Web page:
Republican leaders in the state Senate urged Beshear to reconsider his recommendation and allow local school districts to decide what’s best for their communities.
“We have full confidence in Kentucky’s education professionals,” Senate GOP leaders wrote in their letter Tuesday. “Their innovation, adaptability, professionalism, and commitment is unmatched. We support districts deciding on their own to start in-person, virtually, or through a hybrid."
“We cannot apply a one size fits all model for our school districts, as what is best for Jefferson County may not be the same for Adair County," they wrote. "We fully support decisions made on the local level because they have the pulse and the ear of their communities’ safety and students’ best interest.”
Morgan said she wasn’t surprised by Beshear’s announcement Monday. She noted that the Hardin County Board of Education will ultimately decide how the district will begin the 2020-21 school year.
“To go with NTI at this point is disappointing,” she said. “However, we have to also realize the governor made this recommendation based on the information he has, and he has a much larger perspective than just Hardin County.”
Page expects few, if any, school districts will defy the governor’s directive.
“My feeling would be that they will not go against his recommendation,” she said, noting that she could not speak for all school districts.
“The recommendation is just that: a recommendation and not a mandate,” Page said. “However, the feeling is that if you go against the recommendation and open, you are possibly opening your district up to heightened liability and unaffordable litigation that may follow.”
But there will be consequences for districts that choose to ignore Beshear’s recommendation to delay the start of classroom learning until Sept. 28.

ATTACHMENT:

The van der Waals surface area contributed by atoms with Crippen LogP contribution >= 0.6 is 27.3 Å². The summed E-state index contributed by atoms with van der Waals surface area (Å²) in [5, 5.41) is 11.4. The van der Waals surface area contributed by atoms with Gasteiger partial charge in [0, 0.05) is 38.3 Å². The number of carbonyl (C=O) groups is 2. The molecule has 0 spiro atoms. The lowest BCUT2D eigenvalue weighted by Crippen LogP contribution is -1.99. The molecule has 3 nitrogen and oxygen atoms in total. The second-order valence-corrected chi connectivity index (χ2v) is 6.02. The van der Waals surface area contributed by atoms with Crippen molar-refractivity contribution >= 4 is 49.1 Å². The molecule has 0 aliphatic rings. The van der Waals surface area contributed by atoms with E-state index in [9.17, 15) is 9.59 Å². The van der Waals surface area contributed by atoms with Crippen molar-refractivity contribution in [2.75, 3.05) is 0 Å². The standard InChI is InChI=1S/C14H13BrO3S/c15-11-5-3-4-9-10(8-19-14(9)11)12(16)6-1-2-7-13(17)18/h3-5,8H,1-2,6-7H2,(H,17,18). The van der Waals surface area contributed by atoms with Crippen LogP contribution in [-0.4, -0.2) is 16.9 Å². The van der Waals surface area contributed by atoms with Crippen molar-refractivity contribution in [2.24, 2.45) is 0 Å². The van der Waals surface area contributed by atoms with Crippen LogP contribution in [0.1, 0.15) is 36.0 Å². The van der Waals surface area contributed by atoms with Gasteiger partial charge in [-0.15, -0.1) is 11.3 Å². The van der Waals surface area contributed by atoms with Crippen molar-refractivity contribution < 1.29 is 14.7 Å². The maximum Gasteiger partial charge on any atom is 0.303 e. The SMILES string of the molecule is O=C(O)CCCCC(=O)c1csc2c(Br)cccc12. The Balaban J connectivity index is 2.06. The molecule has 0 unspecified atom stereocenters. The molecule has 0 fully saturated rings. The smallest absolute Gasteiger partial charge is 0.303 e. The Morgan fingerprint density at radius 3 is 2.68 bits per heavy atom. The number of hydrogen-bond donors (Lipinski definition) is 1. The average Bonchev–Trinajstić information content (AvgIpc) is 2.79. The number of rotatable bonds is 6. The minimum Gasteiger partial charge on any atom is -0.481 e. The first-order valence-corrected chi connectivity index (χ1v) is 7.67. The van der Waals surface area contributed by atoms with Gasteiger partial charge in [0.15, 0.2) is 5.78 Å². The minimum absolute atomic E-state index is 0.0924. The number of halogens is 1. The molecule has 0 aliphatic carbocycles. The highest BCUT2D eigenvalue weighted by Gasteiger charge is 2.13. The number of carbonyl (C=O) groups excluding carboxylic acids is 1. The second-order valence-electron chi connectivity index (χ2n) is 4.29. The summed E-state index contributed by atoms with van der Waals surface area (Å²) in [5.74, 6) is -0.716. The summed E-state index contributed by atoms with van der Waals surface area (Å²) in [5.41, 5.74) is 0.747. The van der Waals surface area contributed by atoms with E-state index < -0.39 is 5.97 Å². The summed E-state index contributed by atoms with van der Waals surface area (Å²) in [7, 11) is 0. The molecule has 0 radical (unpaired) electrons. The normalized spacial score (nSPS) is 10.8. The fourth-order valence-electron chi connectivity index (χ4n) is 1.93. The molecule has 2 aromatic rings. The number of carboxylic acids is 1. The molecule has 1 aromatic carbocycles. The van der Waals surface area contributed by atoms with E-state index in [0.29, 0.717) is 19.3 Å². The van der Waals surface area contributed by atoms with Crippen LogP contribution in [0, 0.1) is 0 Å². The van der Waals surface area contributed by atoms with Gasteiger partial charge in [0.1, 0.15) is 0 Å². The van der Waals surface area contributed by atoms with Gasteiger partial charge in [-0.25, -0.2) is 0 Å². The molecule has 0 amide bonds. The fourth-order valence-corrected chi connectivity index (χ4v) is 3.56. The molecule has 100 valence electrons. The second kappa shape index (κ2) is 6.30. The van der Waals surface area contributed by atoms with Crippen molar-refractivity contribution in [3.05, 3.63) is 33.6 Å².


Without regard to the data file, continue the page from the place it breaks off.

Interim Education Commissioner Kevin Brown said school leaders who plan to reopen their districts’ classrooms ahead of Sept. 28 can expect him to arrange a conference call with local district leaders; Lu Young, chairwoman of the Kentucky Board of Education; and Jason Glass, incoming education commissioner.
“My goal would be to have a different outcome at the end of the conversation,” he told superintendents during a statewide webcast Tuesday, adding that the Kentucky Department of Education planned to host a similar conference meeting with local school board members soon.
Beshear also has authority to issue executive orders during the pandemic, and Kentucky Department for Public Health Commissioner Steven Stack and local health departments can force school buildings to close during public health emergencies, Brown said.
Members of the Kentucky Board of Education could also pass emergency regulations “if they believe that the health and safety of the common schools are in jeopardy,” he said.
Districts could also face local consequences, such as COVID-19 outbreaks that attract attention from national media, he said.
“The primary thing is we’re going to be having a discussion, a very intimate discussion between those parties I described if your district is one that decides to defy the recommendation,” Brown said, adding later that it would be “irresponsible” to say school districts can definitely provide classroom instruction on Sept. 28.
Allison Slone, a non-voting member of the state education board and a special education teacher at Rowan County Schools, said she believes Beshear’s recommendation won’t affect his relationships with school leaders throughout Kentucky.
“We don’t always agree with people, but we’re all here for kids and we’re all here for the education of those kids and the safety of our employees, and I think at the end of the day they know he’s doing what’s best," Slone said.
“They may not like it and not everyone will, but he had to make tough decisions, and I sure wouldn’t want to be in his shows right now.”